Thanks to londondance.com you can check out what's happening this week in Big Dance 2010 - here's what they had to say:
Let’s hope the weather keeps the rain on hold and the temperature maintains a steady simmer for the next couple of weeks – as there’s a fine choice of dance performances to see and events to take part in coming to London’s open spaces.
Big Dance 2010 opens with a welcome and watery splash as Shobana Jeyasingh’s new work for 15 female dancers is set amongst the fountains of the neo- classical courtyard of Somerset House. There will be 12 performances: Thu & Fri 6pm & 7pm; Sat & Sun 12noon, 1pm, 3pm & 4pm.
Dancing City once again uses the stunning backdrops of the public spaces around Canary Wharf for a cornucopia of dance and physical theatre from around the world – including Motionhouse Dance Theatre (who also present previews on Thursday and Friday evenings), a new open air work by Henri Oguike and East London Dance’s major new work – Bolero Remixed. Using Ravel's famous music, Jeanefer Jean-Charles' choreography uses 100 local dancers, professionals C-12 Dance Theatre, the 52 piece New London Orchestra, with DJ Excalibah amongst others. Bolero Remixed reflects the spirit of regeneration which characterises East London at the moment. All performances take place between 1pm & 5pm.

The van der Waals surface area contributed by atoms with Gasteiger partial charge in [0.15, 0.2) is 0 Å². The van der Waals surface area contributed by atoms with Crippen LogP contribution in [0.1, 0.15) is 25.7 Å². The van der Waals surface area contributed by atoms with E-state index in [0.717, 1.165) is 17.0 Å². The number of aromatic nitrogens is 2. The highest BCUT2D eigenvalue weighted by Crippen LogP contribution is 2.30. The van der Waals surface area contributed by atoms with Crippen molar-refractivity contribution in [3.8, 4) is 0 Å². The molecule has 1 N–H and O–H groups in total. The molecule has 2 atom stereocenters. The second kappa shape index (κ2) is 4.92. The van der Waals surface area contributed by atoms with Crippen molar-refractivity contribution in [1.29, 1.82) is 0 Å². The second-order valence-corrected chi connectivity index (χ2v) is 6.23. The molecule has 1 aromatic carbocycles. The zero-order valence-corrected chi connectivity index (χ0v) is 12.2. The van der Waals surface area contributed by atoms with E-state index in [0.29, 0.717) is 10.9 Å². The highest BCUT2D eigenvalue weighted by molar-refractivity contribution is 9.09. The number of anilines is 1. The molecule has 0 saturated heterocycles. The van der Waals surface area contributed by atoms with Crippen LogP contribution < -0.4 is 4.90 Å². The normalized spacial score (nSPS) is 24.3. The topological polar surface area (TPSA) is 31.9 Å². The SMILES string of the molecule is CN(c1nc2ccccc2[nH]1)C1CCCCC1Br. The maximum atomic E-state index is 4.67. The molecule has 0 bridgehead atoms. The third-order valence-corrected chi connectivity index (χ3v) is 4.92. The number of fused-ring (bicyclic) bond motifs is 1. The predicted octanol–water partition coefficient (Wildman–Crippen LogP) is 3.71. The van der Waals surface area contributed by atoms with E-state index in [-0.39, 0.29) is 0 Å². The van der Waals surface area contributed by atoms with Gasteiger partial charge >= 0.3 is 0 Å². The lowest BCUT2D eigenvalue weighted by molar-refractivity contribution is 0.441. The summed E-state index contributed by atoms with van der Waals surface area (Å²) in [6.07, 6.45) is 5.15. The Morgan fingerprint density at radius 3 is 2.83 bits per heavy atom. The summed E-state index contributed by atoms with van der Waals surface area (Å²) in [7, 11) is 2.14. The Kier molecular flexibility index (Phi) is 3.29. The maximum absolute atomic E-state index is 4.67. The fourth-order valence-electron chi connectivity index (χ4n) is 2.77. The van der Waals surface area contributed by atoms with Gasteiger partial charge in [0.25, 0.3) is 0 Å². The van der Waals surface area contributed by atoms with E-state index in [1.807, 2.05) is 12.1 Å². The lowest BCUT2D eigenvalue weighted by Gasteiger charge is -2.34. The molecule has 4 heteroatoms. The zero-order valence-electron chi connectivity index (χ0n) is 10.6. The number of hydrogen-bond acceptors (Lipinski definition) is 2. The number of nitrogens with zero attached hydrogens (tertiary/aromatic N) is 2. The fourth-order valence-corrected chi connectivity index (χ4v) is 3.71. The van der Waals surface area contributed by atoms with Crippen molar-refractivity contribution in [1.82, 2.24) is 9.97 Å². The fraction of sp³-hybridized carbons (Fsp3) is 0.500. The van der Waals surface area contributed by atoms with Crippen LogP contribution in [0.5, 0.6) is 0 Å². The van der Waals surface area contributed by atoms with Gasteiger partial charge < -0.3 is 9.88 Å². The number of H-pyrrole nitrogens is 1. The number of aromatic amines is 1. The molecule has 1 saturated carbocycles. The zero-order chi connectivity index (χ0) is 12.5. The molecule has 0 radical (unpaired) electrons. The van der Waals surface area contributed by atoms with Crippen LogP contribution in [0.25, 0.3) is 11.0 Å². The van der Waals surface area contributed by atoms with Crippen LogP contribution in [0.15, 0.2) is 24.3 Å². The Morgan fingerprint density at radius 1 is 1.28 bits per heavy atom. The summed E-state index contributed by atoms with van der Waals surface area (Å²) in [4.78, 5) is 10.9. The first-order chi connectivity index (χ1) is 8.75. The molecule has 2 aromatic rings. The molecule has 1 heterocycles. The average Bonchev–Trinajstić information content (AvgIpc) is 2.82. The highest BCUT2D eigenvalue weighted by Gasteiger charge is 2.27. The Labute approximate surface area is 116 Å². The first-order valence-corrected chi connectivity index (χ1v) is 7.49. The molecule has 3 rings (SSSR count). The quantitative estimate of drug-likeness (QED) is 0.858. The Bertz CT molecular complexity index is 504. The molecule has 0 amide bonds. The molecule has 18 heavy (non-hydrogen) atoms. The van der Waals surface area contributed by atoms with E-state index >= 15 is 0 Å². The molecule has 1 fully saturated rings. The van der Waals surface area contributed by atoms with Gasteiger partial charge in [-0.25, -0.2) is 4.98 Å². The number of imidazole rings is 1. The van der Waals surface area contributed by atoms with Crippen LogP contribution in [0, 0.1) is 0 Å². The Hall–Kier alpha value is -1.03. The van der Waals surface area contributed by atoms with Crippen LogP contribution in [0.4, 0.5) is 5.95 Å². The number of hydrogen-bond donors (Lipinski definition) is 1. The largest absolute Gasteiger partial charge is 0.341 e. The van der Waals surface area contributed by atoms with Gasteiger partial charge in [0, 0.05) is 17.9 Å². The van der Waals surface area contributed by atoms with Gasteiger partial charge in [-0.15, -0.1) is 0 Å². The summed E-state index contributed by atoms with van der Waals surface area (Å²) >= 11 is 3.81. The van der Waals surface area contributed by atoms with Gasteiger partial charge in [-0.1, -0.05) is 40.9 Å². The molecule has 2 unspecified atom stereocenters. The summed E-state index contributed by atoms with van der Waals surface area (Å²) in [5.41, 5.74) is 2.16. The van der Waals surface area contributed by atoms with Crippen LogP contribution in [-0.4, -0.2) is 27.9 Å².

After dusk, from 6 to 9 July in Trafalgar Square, you’ll find artist David Michalek’s wonderful – and huge - film installation, Slow Dancing. Michalek is married to New York City Ballet star Wendy Whelan, who is one of his subjects, alongside choreographers William Forsythe and Sidi Larbi Cherkaoui, artistic director of the Alvin Ailey American Dance Theatre Judith Jamison amongst others. Slow Dancing is pretty much what the title says - a series of 50 larger-than-life, ultra-slow motion video portraits of dancers and choreographers from around the world. Projected on to three giant screens, the portraits are selected randomly to be shown simultaneously, allowing viewers to compare dancers from different styles and different worlds. Their movements viewed in slow motion gives a fascinating insight on the complexity of the simplest gestures, catching details that would normally escape the eye.
Back in the mainstream, there’s the chance to see dance film favourites Billy Elliot (4 July, Walpole Park, Ealing, W5) and Strictly Ballroom (5 July, Potters Fields, London Bridge, SE1) al fresco, as part of Big Dance. More details on our film pages